Kugler, C., 1994
Type specimens come from lowland rain forest, Colombian specimens from forest receiving about 2m strongly seasonal annual precipitation. Montane specimens from Costa Rica were taken under large rocks in a pasture; those from Panama were collected in debris under a stump in unknown habitat (Kugler 1994). The species is known from rainforest to strongly seasonal dry forest, in forest litter.
- 1 Identification
- 2 Distribution
- 3 Biology
- 4 Castes
- 5 Nomenclature
- 6 References
- 7 References based on Global Ant Biodiversity Informatics
Kugler (1994) - creightoni species group. WL 0.54-0.66mm. Median clypeal apron concave to convex. Eye small, nearly circular. Propodeal spines small to absent. Mesosoma low, slender (MHI 0.78-0.90; PW jWL 0.53-0.58). Petiole with moderate to large keel. Postpetiolar node from above as in Fig. 66. Anterior lip of postpetiolar sternum not prominent. Sides of head distinctly macro- or microsculptured. Mesosoma rugose, sometimes with strongly microareolate sides. Erect hair on scapes and usually on extensor surfaces of tibiae.
The range of Rogeria innotabilis overlaps that of Rogeria leptonana at least in southern Mexico and Nicaragua, perhaps more, if queens are correctly assigned. Workers of innotabilis differ as follows: 1) no erect hair on scapes, 2) generally larger (WL 0.66-0.73mm), 3) clypeus evenly convex, 4) palpal formula 2,2, 6) postpetiolar node widest midlength and sternum moderately to strongly prominent.
Keys including this Species
Latitudinal Distribution Pattern
Latitudinal Range: 18.7° to -64.36°.
- Source: AntMaps
Distribution based on Regional Taxon Lists
Distribution based on AntMaps
Distribution based on AntWeb specimens
Check data from AntWeb
The following is modified from Kugler (1994): Little is known about these cryptic ants. Collection records typically range from sea level to 1000m, but five species extend higher and two (Rogeria unguispina and Rogeria merenbergiana) can be found at 2000m. Rogeria are generally collected in moist forests (primary or secondary forests, coffee or cacao plantations), but at higher elevations can be found in pastures (Rogeria leptonana, Rogeria merenbergiana). Several species (Rogeria creightoni, Rogeria cuneola, Rogeria foreli) have been found in moist and dry climates. Rogeria foreli is the most unusual, with some members dwelling at over 1800m in the temperate mountains of southern Arizona.
Most species have only been collected as strays or by Berlese or Winkler sampling, from leaf litter and rotten wood, but occasionally among epiphytes and moss (Rogeria belti, creightoni, Rogeria exsulans). Nests of several species (belti, Rogeria blanda, merenbergiana) have been found under the loose bark of rotten logs. Nests of blanda and Rogeria tonduzi have been taken from the trunks of cacao trees. A nest of Rogeria leptonana was found at 1750m under a rock in a pasture.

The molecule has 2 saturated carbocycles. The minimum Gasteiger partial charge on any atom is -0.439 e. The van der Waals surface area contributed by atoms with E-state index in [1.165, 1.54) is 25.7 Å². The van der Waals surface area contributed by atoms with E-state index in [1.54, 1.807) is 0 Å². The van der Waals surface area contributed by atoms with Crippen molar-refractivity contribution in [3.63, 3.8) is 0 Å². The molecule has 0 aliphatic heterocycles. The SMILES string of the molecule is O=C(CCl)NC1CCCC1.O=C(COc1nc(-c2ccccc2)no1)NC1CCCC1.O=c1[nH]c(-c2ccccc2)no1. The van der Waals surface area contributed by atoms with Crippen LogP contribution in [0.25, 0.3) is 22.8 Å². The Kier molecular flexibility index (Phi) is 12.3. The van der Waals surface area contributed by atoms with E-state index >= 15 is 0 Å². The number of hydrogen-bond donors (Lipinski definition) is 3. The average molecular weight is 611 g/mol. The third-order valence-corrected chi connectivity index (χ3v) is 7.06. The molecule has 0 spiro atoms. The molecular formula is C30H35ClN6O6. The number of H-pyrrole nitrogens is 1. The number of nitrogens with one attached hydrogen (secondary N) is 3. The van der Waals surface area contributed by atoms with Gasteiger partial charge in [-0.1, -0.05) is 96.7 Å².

Nests are rarely found. Males are known for only four species (belti, blanda, leptonana and Rogeria stigmatica) and queens associated through nest series for only nine species.
The following information is derived from Barry Bolton's Online Catalogue of the Ants of the World.
- leptonana. Rogeria leptonana Kugler, C. 1994: 58, figs. 66-70 (w.q.m.) PANAMA.
Unless otherwise noted the text for the remainder of this section is reported from the publication that includes the original description.
The nontype specimens from the high elevations of Costa Rica may belong to a distinct species defined by the complete absence of propodeal spines, but presently they seem linked to the types by the two specimens from Panama, which have intermediate spine length.
The different palpal formula of the workers and queens and the fact that workers and queens specimens come from different countries cause doubt about whether the queens are correctly assigned. But most morphological characters fit leptonana better than any other species. See also Rogeria curvipubens.
Holotype and Paratype. TL 2.1-2.3 (2.1), HL 0.50-0.55 (0.51), HW 0.43-0.46 (0.44), SL 0.32-0.34 (0.32), EL 0.05-0.07 (0.06) (7-10 facets), PW 0.32-0.36 (0.33), WL 0.57-0.61 (0.57), SpL 0.07-0.10 (0.07), PetL 0.20-0.23 (0.21), PpetL 0.12-0.13 (0.13)mm, CI O.83-0.86 (0.86), OI 0.1 1-0.15 (0.14), SI 0.73-0.75 (0.73), PSI 0. 12-0.16 (0.12), MHI 0.83-0.90 (0.83). N=4
Mandibles triangular, with 5 teeth and occasional denticle; basal tooth larger than penultimate tooth. Palpal formula 3,2. Median clypeal apron concave. Body of clypeus projecting slightly over edge of apron. Posterior outline of head wry weakly concave or flat. Nuchal groove indistinct in lateral view. Mesosoma dorsal profile nearly flat. Propodeal spines short with wide base, a bisecting line passes just above anteroventral corner of pronotum. Spiracle about 1 diameter from nearest edge of infradental lamella. Petiolar node small. Postpetiole widest in anterior half. Ventral profile of sternum concave; anterior tip not prominent.
Head rugose-areolate to areolate on laterodorsa and sides, transversely areolate-rugose on posterior head. Macrosculpture well defined on posterior head, weaker on dorsum and sides. Areolate microsculpture gives a granular appearance to dorsum and sides of head, where it largely obscures the weak macro sculpture; intervals on posterior head nearly smooth. Anterior edge of pronotal disc transversely rugose-areolate. Rest of promesonotal dorsum longitudinally rugose with occasional laterals; microsculpture cbscure. Mesosoma sides with confused areolate macro- and microsculpture; the latter quite strong, giving a granular appearance. Petiole appears granular, with vestigial overlying macrosculpture. Postpetiolar node smooth; sides and venter appear granular.
Mesosoma dorsum with more than 12 pairs of emergent erect hairs; nodes each with at least 2 pairs of long posterodorsally projecting hairs. Tibiae with erect hairs.
Body yellowish-brown to brownish-yellow; frontoclypeal area and appendages lighter, more yellowish.